Anxiety and Depression

In this Anxiety and Depression article we discuss what anxiety and depression are, if you can have both anxiety and depression together, and useful information on treatment for anxiety and depression. Depression and anxiety are both serious disorders. Learn more here..

Anxiety and depression are mental health issues that may occur separate, combined in one diagnosis, or in separate health issues that occur at the same time. This article helps to sort out the complicated inter-relationship.

What Are Anxiety and Depression?

An anxiety disorder is a mental health condition in which a patient experiences anxiety, fear, or panic in situations in which most people would not. There are several different types of anxiety disorders specified in the Diagnostic and Statistical manual of Mental Disorders, 4th Edition (DSM-IV), including generalized anxiety disorder (GAD), panic disorder (with or without agoraphobia), agoraphobia (without panic disorder), specific phobias, social phobia, obsessive-compulsive disorder (OCD), posttraumatic stress disorder (PTSD), acute stress disorder, anxiety disorder due to a specific medical condition, and anxiety disorder not otherwise specified (NOS).

A depressive disorder is a mental health condition in which a patient experiences sadness, despondency, or hopelessness, or even numbness of feeling to the extent that normal functioning is not possible and disproportionately to most people’s response. There are several different types of depressive disorders specified in the DSM-IV, including dysthmic disorder, major depressive disorder (MDD), and major depressive disorder, single episode (MDE). Bipolar disorder also includes episodes of depression.

Although people who have an anxiety disorder and people with depression may share symptoms, including irritability, sleep problems, nervousness, and trouble concentrating, they are not the same thing.

Coexisting Anxiety and Depression

A person may have two separate disorders - one anxiety disorder and one depressive disorder, such as those described above - at the same time. One study found that - for unidentified reasons - 85% of people with major depression are also suffering from generalized anxiety disorder and 35% of them experienced panic disorder symptoms.

It is also possible to have a separate type of disorder that combines depressed mood and anxiety. An example of such a condition is an adjustment disorder (AD). An adjustment disorder is a mental health issue of short duration that arises from stress that the person has a disproportional reaction to. The stress can be a single event, a seasonal occurrence, or a chronic condition. It is explicitly not a disorder related to grief or bereavement.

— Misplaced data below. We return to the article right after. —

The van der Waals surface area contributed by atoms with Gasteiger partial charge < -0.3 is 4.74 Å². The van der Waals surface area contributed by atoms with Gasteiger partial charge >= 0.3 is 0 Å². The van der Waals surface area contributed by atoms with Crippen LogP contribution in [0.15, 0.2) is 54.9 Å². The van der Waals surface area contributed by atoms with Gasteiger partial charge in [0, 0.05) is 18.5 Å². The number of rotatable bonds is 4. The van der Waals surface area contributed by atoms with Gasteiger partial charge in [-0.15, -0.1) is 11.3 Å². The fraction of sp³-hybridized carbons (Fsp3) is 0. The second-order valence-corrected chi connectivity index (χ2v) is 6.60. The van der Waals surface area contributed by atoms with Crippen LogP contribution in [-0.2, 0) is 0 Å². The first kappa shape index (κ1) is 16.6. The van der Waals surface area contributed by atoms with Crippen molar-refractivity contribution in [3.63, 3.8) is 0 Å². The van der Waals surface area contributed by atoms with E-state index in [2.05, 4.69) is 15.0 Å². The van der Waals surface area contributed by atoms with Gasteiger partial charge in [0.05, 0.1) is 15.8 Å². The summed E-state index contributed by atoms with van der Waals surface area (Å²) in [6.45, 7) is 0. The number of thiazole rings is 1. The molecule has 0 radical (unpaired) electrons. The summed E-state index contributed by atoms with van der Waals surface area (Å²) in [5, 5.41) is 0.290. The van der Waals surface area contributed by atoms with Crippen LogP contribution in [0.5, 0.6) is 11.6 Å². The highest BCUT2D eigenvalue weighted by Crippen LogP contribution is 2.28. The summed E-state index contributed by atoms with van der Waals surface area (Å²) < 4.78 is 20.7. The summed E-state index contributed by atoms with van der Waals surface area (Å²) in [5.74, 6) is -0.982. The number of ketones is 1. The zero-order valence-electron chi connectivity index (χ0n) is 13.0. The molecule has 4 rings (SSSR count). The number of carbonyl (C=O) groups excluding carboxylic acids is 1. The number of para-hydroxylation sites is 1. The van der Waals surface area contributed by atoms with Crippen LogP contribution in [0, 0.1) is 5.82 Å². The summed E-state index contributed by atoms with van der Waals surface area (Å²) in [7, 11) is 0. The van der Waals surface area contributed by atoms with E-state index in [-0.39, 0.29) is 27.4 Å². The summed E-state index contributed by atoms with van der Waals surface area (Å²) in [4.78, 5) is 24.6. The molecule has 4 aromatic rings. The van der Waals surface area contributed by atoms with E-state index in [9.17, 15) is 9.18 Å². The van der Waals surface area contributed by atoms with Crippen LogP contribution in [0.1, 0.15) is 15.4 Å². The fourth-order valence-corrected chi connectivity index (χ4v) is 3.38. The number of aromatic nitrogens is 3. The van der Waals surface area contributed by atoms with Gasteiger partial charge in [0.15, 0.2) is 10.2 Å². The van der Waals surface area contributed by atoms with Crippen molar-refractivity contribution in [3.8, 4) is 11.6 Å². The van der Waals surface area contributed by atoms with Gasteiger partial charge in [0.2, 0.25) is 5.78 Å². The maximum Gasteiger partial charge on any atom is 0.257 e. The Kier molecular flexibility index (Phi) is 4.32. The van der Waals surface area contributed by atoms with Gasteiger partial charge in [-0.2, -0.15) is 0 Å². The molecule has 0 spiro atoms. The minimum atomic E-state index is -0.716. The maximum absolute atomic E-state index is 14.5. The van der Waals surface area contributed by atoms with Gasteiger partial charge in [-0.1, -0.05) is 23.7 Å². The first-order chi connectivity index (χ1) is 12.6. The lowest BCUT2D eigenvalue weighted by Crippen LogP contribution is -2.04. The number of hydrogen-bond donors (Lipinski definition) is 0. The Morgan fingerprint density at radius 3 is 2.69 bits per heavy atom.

There are several different types of adjustment disorder defined in the DSM-IV, and in the various types, depressive symptoms and anxiety can appear alone or combined. The disorder in which the symptoms of depression and anxiety are combined is adjustment disorder with mixed anxiety and depressed mood.

Other Relationships Between Anxiety and Depression

One finding, published in several studies including one in December, 2009 in the Journal of Anxiety Disorders, have found that fear of anxiety may make people who could be called worriers have symptoms of depression. Because of the links between them, experts have suggested that treating anxiety may help prevent and also treat depression.

Other studies have shown that when depression and anxiety coexist, they are more severe than when they occur separately, and when depression is exacerbated by anxiety, there is a greater chance of suicide. The combination also is associated with more frequent chest pain in patients with coronary artery disease, according to a study published in Circulation: Journal of the American Heart Association in June, 2009.

Treating Anxiety and Depression

Antidepressants are used to treat both anxiety and depression. And even though exercise may not be the first thing on the mind of someone who is anxious or depression, there are both physical and psychological benefits from exercise, including reduced anxiety and improved mood, making it ideal to treat both conditions at once. Exercise is not a replacement for antidepressants, but it may have some of the same effects, as well as providing opportunities for socializing and better general health and self-image.

Other helpful steps that are supportive for both anxiety and depression are support groups, relaxation and meditation techniques, and psychotherapy.


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